Promotional bank committed to securitisations "Made in Germany"
At its semi-annual Capital Markets Press Briefing in London, KfW today confirmed its anticipated funding volume of 75 bn EUR for 2010. Germany's largest promotional bank is brimming with confidence concerning the funding of its promotional lending business. 'We have a globally oriented and acknowledged funding strategy, and are extremely well positioned in the international capital markets; the first six months, which were highly volatile, once again provided an impressive demonstration of this', said Dr. Günther Bräunig, Member of the Managing Board of KfW Bankengruppe.
KfW, one of Europe's largest issuers, believes that market conditions will remain volatile over the next six months, and that the public finance situation in the eurozone will continue to unsettle many market participants. Firm austerity measures designed to achieve financial stability are needed. In Europe there is a strong political will to achieve this. KfW also believes that the emerging European Financial Stability Facility (EFSF) has the potential to gradually ease existing tensions on the international capital markets, and thus restore confidence.
Bräunig expressed his conviction that KfW's prime German credit quality will appeal to international investors. As in the first six months, KfW will continue to offer its investors a broad array: high-liquidity and high-volume global bonds in EUR and USD, and bonds whose maturity, denomination and structure can be flexibly adapted to meet investor requirements.
During the first six months KfW raised some 45.8 bn EUR on the international capital markets. 221 bonds were issued in 17 different currencies. Bonds denominated in EUR and USD made up the lion's share of these issues (44% and 34% respectively), followed by the AUD, the GBP and the JPY. Demand for bonds in NOK was also strong.
Worldwide, KfW is the only non-governmental issuer that has issued large bonds in all benchmark maturities in both EUR and USD, and thus offers a liquid reference curve. 'The fact that we were so successful in placing our 5 bn EUR / 4 bn USD 10-year benchmarks underlines our permanent access to the markets, and especially to long-term funds.
This is very important also for the future stability of our funding', emphasised Bräunig.
It has clearly emerged that investors are now drawing a sharper distinction between issuers from euro and non-euro countries, as well as between issuers from core and peripheral euro countries. Investors examine very closely, and evaluate very precisely, the guarantee, the clout of the guarantor and the shareholder structure of an issuer.
Thanks to its explicit, direct guarantee provided by the Federal Republic of Germany as the safest and financially strongest state in the eurozone, and its clear and simple shareholder structure, KfW is extremely well placed.
As to the development of the securitisation markets, where KfW has been active since 10 years as well, the first pleasing chinks of light can now be seen in Europe. During the first half of 2010 a volume of around 28 bn EUR was placed publicly - three times the amount placed in the whole of 2009.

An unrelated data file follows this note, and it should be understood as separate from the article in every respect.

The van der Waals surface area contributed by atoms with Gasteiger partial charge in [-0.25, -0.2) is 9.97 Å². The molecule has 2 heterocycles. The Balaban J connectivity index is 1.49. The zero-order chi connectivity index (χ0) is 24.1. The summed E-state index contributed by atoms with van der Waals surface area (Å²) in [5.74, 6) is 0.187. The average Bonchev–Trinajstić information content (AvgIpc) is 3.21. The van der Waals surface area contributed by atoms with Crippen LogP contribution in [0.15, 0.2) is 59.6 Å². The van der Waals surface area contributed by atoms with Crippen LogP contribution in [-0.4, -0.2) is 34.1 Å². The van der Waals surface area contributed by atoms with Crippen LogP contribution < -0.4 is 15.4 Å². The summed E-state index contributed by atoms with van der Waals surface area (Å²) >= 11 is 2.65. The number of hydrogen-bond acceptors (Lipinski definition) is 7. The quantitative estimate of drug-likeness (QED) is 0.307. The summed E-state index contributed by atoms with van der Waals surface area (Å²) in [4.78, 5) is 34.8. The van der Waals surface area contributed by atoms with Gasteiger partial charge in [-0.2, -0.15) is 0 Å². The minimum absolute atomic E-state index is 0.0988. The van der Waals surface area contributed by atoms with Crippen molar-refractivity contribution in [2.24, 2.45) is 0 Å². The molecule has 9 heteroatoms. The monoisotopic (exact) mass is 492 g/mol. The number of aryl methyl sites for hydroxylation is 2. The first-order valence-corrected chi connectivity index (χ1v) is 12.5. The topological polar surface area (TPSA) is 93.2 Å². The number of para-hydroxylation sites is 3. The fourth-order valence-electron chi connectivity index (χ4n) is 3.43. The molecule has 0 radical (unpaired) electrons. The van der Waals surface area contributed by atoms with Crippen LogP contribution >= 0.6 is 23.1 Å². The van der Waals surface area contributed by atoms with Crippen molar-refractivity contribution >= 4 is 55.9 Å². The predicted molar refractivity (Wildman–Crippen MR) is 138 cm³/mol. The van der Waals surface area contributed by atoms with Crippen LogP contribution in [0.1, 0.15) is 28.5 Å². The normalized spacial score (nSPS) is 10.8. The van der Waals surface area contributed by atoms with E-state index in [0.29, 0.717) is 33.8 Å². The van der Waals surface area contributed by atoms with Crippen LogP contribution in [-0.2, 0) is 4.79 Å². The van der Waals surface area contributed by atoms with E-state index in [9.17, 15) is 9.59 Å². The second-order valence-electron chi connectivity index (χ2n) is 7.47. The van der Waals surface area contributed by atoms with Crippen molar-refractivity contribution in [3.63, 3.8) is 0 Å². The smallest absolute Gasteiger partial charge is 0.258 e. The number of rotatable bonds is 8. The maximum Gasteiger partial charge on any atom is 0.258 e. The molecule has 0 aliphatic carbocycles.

Nonetheless, there is still a long way to go before one can speak of a normalisation of the securitisation market. Uncertainty concerning the plans for regulation is partially responsible for the high volatility in this market segment. 'At the same time, though, we observe how the planned regulatory requirements, and the more restrictive monetary policy of the ECB anticipated in the medium term, are making securitisation more attractive. Banks are once again showing a strong interest in securitisation as a means of easing the burden on their equity capital and of making their refinancing less dependent on the ECB', explained Bräunig. In line with these developments, a deal pipeline has begun to build up on KfW's securitisation platforms.
The securitisation industry needs to keep up its efforts in restoring investor confidence. A key step in this direction is the 'German Securitisation Standard' developed by TSI and the Association of German Banks, a process in which KfW was actively involved.
For high-quality securitisations "Made in Germany", banks undertake to comply with key quality standards such as securitisation from existing loan portfolios only, an appropriate retention (at least 5%) and no re-securitisations. This response to the key lessons learned from the crisis places securitisation on a sound basis. First transactions using this new standard may be completed this year.
'KfW is ready to make its contribution towards financing the economic recovery. We are optimally placed for the funding required in this connection. We also intend to support selected securitisation transactions as an anchor investor, in order to help revitalise the securitisation market and ultimately also help secure the supply of credit to SMEs and the housing construction sector', said Bräunig.For more detailed information, please refer to your press kit at:
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